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What the Silicon Valley Bank Collapse Could Mean for Startups

What the Silicon Valley Bank Collapse Could Mean for Startups

Sarah Hardacre
The Silicon Valley Bank (SVB) closed March 12, following a flurry of customer withdrawals over the weekend. SVB was the 16th largest bank in the US and a top lender for tech and life sciences startups.

The collapse of SVB was swift and the repercussions are still fully being analyzed. Its collapse means many companies can no longer access their funds, putting their ability to operate at risk.

There is also the possibility that future tech startups could have difficulty securing funding and impact the Silicon Valley brand, which is often synonymous with high tech and innovation.

Last Wednesday, SVB announced that it sold “approximately $21 billion of securities, which will result in an after-tax loss of approximately $1.8 billion in the first quarter of 2023.” To compensate for the loss, the bank intended to sell $2.25 billion in new shares starting Thursday. The move was intended to calm investors and customers – but instead it had the reverse effect.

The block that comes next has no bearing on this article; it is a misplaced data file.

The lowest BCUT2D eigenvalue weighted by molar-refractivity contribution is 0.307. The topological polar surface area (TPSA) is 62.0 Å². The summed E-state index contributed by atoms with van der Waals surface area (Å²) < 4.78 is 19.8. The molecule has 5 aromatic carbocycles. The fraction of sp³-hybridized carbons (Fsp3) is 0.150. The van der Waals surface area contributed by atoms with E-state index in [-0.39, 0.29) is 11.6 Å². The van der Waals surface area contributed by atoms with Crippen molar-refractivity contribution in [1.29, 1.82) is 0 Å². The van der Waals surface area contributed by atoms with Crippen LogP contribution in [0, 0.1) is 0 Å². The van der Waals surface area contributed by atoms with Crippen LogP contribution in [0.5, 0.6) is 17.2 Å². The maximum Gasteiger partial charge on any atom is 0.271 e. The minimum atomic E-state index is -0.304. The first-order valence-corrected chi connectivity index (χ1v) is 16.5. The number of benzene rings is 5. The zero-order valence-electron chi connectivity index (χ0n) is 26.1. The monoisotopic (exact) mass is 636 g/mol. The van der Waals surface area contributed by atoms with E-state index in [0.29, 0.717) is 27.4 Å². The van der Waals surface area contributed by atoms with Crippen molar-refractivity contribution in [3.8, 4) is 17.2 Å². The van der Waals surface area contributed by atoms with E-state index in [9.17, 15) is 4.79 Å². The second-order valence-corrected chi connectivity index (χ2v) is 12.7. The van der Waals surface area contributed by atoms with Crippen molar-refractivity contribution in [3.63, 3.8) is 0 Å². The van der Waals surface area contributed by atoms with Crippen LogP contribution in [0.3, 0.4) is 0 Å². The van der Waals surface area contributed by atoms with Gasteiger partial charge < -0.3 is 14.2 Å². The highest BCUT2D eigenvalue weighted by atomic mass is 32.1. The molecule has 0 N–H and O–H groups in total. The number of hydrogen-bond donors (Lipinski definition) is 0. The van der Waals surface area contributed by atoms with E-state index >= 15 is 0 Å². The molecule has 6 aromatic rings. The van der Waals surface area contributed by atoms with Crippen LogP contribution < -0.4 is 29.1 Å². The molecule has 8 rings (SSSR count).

Panicking customers tried to withdraw nearly one quarter of the bank’s deposits, amounting to $42 billion in a single day.

By Thursday, the SVB’s stock dropped by 60% and by Friday, trading in SVP was stopped and all attempts to raise capital or find a buyer were put on hold.

California regulators stepped in and placed SVB under the receivership of the Federal Deposit Insurance Corporation (FDIC). The FDIC is an independent agency created by Congress to maintain the stability of the financial system and protect consumers by insuring deposits.

The FDIC created a new entity, the Deposit Insurance National Bank of Santa Clara (DINB), to “protect insured depositors” by transferring all insured deposits so that those funds were accessible to customers on Monday morning.

The amount of uninsured deposits is still being assessed and as the FDIC sells SVB assets, they may use those funds to pay uninsured depositors.

SVB was established in 1983 and has been very successful in recent years due to the combination of the low borrowing costs and an increase in demand for digital services following the global pandemic. SVB tripled its assets and doubled its workforce between the last quarter of 2019 and March 2022.

SVB had 17 branches in the United States and operated internationally. HSBC has purchased SVB UK, securing the deposits of UK tech companies.

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